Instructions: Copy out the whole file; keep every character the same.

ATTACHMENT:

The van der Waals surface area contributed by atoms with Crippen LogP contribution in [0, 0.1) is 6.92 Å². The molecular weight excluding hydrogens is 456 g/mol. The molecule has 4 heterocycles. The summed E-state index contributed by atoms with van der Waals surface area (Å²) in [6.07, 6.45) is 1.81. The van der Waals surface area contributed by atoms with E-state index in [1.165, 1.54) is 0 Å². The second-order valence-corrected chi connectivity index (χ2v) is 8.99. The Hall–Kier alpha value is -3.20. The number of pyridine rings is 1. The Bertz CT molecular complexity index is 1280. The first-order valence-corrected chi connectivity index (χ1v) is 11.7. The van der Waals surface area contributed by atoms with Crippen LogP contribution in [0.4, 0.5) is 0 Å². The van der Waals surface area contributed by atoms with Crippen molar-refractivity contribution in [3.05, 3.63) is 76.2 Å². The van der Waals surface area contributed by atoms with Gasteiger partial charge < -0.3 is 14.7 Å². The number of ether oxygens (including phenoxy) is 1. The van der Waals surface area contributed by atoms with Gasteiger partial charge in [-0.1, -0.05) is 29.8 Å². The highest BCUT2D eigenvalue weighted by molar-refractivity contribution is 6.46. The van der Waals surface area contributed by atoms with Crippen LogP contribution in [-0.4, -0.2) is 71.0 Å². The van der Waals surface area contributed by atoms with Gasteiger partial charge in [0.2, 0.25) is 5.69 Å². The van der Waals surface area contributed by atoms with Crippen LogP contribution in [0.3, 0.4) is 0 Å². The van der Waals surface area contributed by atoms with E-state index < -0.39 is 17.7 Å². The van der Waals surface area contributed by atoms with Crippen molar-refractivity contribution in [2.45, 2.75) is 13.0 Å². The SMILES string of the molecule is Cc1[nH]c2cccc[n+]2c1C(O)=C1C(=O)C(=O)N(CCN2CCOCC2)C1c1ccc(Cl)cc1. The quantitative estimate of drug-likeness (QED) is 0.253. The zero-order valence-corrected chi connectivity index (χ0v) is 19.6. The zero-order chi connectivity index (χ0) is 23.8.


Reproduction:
The van der Waals surface area contributed by atoms with Crippen LogP contribution in [0, 0.1) is 6.92 Å². The molecular weight excluding hydrogens is 456 g/mol. The molecule has 4 heterocycles. The summed E-state index contributed by atoms with van der Waals surface area (Å²) in [6.07, 6.45) is 1.81. The van der Waals surface area contributed by atoms with E-state index in [1.165, 1.54) is 0 Å². The second-order valence-corrected chi connectivity index (χ2v) is 8.99. The Hall–Kier alpha value is -3.20. The number of pyridine rings is 1. The Bertz CT molecular complexity index is 1280. The first-order valence-corrected chi connectivity index (χ1v) is 11.7. The van der Waals surface area contributed by atoms with Crippen LogP contribution in [0.4, 0.5) is 0 Å². The van der Waals surface area contributed by atoms with Crippen molar-refractivity contribution in [3.05, 3.63) is 76.2 Å². The van der Waals surface area contributed by atoms with Gasteiger partial charge < -0.3 is 14.7 Å². The number of ether oxygens (including phenoxy) is 1. The van der Waals surface area contributed by atoms with Gasteiger partial charge in [-0.1, -0.05) is 29.8 Å². The highest BCUT2D eigenvalue weighted by molar-refractivity contribution is 6.46. The van der Waals surface area contributed by atoms with Crippen LogP contribution in [-0.4, -0.2) is 71.0 Å². The van der Waals surface area contributed by atoms with Gasteiger partial charge in [0.2, 0.25) is 5.69 Å². The van der Waals surface area contributed by atoms with Crippen LogP contribution in [0.3, 0.4) is 0 Å². The van der Waals surface area contributed by atoms with E-state index < -0.39 is 17.7 Å². The van der Waals surface area contributed by atoms with Crippen molar-refractivity contribution in [2.45, 2.75) is 13.0 Å². The SMILES string of the molecule is Cc1[nH]c2cccc[n+]2c1C(O)=C1C(=O)C(=O)N(CCN2CCOCC2)C1c1ccc(Cl)cc1. The quantitative estimate of drug-likeness (QED) is 0.253. The zero-order valence-corrected chi connectivity index (χ0v) is 19.6. The zero-order chi connectivity index (χ0) is 23.8.